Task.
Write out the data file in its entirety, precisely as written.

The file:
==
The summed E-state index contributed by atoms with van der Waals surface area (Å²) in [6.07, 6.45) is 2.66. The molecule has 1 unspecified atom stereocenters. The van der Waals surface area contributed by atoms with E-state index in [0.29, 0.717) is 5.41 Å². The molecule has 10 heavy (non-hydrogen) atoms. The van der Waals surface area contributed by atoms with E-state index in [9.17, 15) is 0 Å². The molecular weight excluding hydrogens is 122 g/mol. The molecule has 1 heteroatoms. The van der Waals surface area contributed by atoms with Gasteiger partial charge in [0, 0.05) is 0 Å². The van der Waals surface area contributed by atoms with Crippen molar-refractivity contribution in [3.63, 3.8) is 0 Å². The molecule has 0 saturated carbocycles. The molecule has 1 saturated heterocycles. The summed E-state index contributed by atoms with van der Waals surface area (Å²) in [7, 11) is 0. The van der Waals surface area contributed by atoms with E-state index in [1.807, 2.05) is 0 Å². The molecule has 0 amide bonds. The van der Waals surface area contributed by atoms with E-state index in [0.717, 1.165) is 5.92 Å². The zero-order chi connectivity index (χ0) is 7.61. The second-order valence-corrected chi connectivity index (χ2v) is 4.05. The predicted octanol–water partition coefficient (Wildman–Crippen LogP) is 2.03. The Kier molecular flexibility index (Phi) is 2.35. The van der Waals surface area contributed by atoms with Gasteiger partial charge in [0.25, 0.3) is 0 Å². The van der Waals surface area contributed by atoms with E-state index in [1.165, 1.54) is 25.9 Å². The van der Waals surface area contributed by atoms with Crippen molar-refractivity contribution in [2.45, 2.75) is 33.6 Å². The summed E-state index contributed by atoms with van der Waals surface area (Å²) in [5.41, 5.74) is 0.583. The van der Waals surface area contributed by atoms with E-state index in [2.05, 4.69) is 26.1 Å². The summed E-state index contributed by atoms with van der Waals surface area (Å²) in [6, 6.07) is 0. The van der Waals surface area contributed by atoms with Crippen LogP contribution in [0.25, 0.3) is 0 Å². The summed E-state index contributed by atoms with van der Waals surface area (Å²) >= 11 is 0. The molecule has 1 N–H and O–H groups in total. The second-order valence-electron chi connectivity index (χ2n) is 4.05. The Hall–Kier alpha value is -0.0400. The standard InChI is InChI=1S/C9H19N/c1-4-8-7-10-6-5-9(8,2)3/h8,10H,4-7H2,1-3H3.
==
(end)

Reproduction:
The summed E-state index contributed by atoms with van der Waals surface area (Å²) in [6.07, 6.45) is 2.66. The molecule has 1 unspecified atom stereocenters. The van der Waals surface area contributed by atoms with E-state index in [0.29, 0.717) is 5.41 Å². The molecule has 10 heavy (non-hydrogen) atoms. The van der Waals surface area contributed by atoms with E-state index in [9.17, 15) is 0 Å². The molecular weight excluding hydrogens is 122 g/mol. The molecule has 1 heteroatoms. The van der Waals surface area contributed by atoms with Gasteiger partial charge in [0, 0.05) is 0 Å². The van der Waals surface area contributed by atoms with Crippen molar-refractivity contribution in [3.63, 3.8) is 0 Å². The molecule has 0 saturated carbocycles. The molecule has 1 saturated heterocycles. The summed E-state index contributed by atoms with van der Waals surface area (Å²) in [7, 11) is 0. The van der Waals surface area contributed by atoms with E-state index in [1.807, 2.05) is 0 Å². The molecule has 0 amide bonds. The van der Waals surface area contributed by atoms with E-state index in [0.717, 1.165) is 5.92 Å². The zero-order chi connectivity index (χ0) is 7.61. The second-order valence-corrected chi connectivity index (χ2v) is 4.05. The predicted octanol–water partition coefficient (Wildman–Crippen LogP) is 2.03. The Kier molecular flexibility index (Phi) is 2.35. The van der Waals surface area contributed by atoms with Gasteiger partial charge in [0.25, 0.3) is 0 Å². The van der Waals surface area contributed by atoms with E-state index in [1.165, 1.54) is 25.9 Å². The van der Waals surface area contributed by atoms with Crippen molar-refractivity contribution in [2.45, 2.75) is 33.6 Å². The summed E-state index contributed by atoms with van der Waals surface area (Å²) in [5.41, 5.74) is 0.583. The van der Waals surface area contributed by atoms with E-state index in [2.05, 4.69) is 26.1 Å². The summed E-state index contributed by atoms with van der Waals surface area (Å²) in [6, 6.07) is 0. The van der Waals surface area contributed by atoms with Crippen LogP contribution in [0.25, 0.3) is 0 Å². The summed E-state index contributed by atoms with van der Waals surface area (Å²) >= 11 is 0. The molecule has 1 N–H and O–H groups in total. The second-order valence-electron chi connectivity index (χ2n) is 4.05. The Hall–Kier alpha value is -0.0400. The standard InChI is InChI=1S/C9H19N/c1-4-8-7-10-6-5-9(8,2)3/h8,10H,4-7H2,1-3H3.